Real Food Recipes

A collection of recipes both ancient and contemporary, to help incorporate real and whole foods into a modern life.

Bean and Bacon Soup (Similar to Campbell's)

I like Campbell's bean and bacon soup, and my only real complaint is that it does not have enough bacon (or any detectible bacon, lately). So I remedied that.

 

Bean and Bacon Soup

1 lb bacon
1 lb dried small white beans (or other)
1 onion, chopped
1 cup chopped carrots
1 tsp paprika
1 12 oz can tomato juice or V8
1 tbsp balsamic vinegar
1 tbsp honey
1 garlic clove
1 tsp liquid smoke
Salt

I cook this in my instant pot. I like a bean soup with very tender beans, so it is cooked more than once including the canning process.

Cook the bacon, save the fat.

Cook the beans until tender. You want them fully cooked, so you can mash them between your fingers. Drain.

To eat right away, toss everything into a pot, including the bacon fat, make sure the beans are covered - add water if necessary - and cook for half an hour, stirring as needed. You can can the leftovers if you like.

If you want to just can the soup, and not have any right now, then do it this way:

Divide the beans between 6 pint jars. Do the same with the bacon fat, bacon, onion, and carrot.

Mix the remaining ingredients together, and divide between the jars. Top with a little water if you need to, to give a 1" headspace.

Pressure can at 10 lbs pressure, adjusted for altitude, for 75 minutes.

Old Fashioned Ham and Bean Soup

This soup is very flexible. Change it up however you like, if you want to can it, there really isn't anything you can do to it to change the canning time.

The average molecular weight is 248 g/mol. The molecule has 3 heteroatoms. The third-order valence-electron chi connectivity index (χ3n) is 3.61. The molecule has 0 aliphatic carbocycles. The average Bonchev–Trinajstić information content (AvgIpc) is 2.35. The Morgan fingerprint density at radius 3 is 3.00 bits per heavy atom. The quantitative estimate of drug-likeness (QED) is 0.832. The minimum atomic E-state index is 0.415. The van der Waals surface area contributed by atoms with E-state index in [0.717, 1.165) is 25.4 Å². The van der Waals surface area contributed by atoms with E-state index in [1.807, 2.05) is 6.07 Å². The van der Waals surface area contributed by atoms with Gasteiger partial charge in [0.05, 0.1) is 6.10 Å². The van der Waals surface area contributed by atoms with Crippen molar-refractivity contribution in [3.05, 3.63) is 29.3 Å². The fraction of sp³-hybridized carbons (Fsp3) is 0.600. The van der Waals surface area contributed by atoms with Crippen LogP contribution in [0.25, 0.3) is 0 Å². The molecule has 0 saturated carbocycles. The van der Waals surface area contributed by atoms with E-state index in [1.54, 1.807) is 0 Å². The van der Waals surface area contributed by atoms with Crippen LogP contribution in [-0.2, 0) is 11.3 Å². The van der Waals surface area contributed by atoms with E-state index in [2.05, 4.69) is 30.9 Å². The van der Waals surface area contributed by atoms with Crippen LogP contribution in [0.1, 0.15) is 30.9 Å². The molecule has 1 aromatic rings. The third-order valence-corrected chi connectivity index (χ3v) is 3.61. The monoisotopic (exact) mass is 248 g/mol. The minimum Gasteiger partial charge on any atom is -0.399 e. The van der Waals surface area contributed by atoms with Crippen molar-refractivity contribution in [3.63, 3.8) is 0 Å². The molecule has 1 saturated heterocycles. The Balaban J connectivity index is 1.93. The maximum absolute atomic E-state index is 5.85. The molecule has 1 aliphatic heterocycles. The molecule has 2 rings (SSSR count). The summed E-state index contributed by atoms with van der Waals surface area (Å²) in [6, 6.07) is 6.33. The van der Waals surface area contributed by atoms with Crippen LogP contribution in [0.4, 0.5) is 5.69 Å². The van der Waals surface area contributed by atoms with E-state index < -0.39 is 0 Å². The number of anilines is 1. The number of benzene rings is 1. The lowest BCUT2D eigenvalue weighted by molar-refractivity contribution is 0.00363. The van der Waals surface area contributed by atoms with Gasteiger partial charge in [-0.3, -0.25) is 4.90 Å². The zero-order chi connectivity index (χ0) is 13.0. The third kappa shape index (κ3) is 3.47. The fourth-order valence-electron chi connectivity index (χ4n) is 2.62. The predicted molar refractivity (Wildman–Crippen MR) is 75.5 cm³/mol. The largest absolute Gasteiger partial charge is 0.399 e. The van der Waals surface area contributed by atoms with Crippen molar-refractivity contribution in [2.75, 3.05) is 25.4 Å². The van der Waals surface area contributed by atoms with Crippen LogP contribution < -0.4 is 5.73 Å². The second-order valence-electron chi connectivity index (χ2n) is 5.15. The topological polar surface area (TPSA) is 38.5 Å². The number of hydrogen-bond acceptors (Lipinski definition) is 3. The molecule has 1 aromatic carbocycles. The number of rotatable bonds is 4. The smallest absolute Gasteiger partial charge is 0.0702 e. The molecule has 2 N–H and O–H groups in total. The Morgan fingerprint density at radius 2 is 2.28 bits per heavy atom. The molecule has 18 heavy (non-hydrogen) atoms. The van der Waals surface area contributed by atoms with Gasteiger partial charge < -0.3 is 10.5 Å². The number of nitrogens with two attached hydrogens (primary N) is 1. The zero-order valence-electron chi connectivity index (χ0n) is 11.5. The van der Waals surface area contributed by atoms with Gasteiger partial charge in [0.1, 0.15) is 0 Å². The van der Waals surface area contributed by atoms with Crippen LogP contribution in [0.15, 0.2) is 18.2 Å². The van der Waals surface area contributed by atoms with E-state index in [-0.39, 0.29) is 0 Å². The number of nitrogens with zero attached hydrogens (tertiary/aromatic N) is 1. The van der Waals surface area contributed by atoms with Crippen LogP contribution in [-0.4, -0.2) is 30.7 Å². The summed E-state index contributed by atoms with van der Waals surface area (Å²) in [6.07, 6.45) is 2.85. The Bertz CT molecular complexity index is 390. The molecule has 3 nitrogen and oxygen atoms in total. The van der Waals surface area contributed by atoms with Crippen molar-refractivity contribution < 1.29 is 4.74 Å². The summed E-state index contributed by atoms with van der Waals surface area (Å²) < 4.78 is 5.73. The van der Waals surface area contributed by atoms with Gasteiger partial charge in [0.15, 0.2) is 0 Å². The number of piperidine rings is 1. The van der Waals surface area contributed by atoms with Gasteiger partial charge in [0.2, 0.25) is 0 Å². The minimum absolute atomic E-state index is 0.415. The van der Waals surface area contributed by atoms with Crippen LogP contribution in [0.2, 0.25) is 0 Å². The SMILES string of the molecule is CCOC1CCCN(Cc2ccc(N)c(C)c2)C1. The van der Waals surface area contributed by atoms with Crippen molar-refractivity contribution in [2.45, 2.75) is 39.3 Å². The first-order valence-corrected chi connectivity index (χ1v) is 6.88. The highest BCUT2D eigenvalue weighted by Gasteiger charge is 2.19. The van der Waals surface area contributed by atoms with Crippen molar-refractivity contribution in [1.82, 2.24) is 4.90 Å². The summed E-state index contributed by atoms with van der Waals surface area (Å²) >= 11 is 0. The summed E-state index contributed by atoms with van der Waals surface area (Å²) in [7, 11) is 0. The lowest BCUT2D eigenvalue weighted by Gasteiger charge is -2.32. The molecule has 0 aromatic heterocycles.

Bean and Ham Soup

4 slices bacon, cooked and crumbled
Ham bone
1 bay leaf
Ham chunks
1 chopped onion
4 ribs celery chopped
3 shredded carrots

sauce
dash garlic powder
1 tsp paprika
1 tbsp balsamic vinegar
1 tsp honey
2 cups tomato juice
1 tsp salt
1/4 tsp seasoning salt
1/2 tsp parsley

1 lb dry navy beans (or a mixture of beans)

Cook ham bone with bay leaf until joint falls apart. Pick meat off, save broth. Discard bay leaf

Soak beans overnight in ham broth. Drain, reserve broth. Divide beans between 10 pint jars.

Divide bacon, ham, onion, celery, carrots between jars.

Mix sauce ingredients together, and divide between all jars. Top with broth, leaving 1 1/4" headspace (if broth is not enough, use water to make up difference).

Refried Beans (for Canning)

The US government disapproves of people canning refried beans at home. Just so you know. So it can be hard to find instructions on doing so.

I made sure my beans were a little thinner than usual for canning them (to ensure good heat penetration), and they turned out just great. If you are a little leery of doing them, then use the safety net - just heat the beans to boiling and keep them bubbling for about 10 minutes after you open the jar (this neutralizes botulism toxins).

There is some confusion out there as to what the term "refried" means, and you do NOT need to fry them twice, that's just silly. The name refers to the fact that they were generally made from leftover beans from the night before, and cooked in a skillet with pork fat, so they just fell apart from the additional cooking. Over time, people began mashing or pureeing the beans as well as just cooking them. You don't even have to fry them at all, just cook them WELL, mash or blend all or part, and it will make really excellent beans.

 

Refried Beans

2 lbs pinto or pink beans
fat from 1 lb of bacon

dried onion (about 1/2 cup)
garlic granules (sprinkle lightly)

2 sticks butter (1 cup)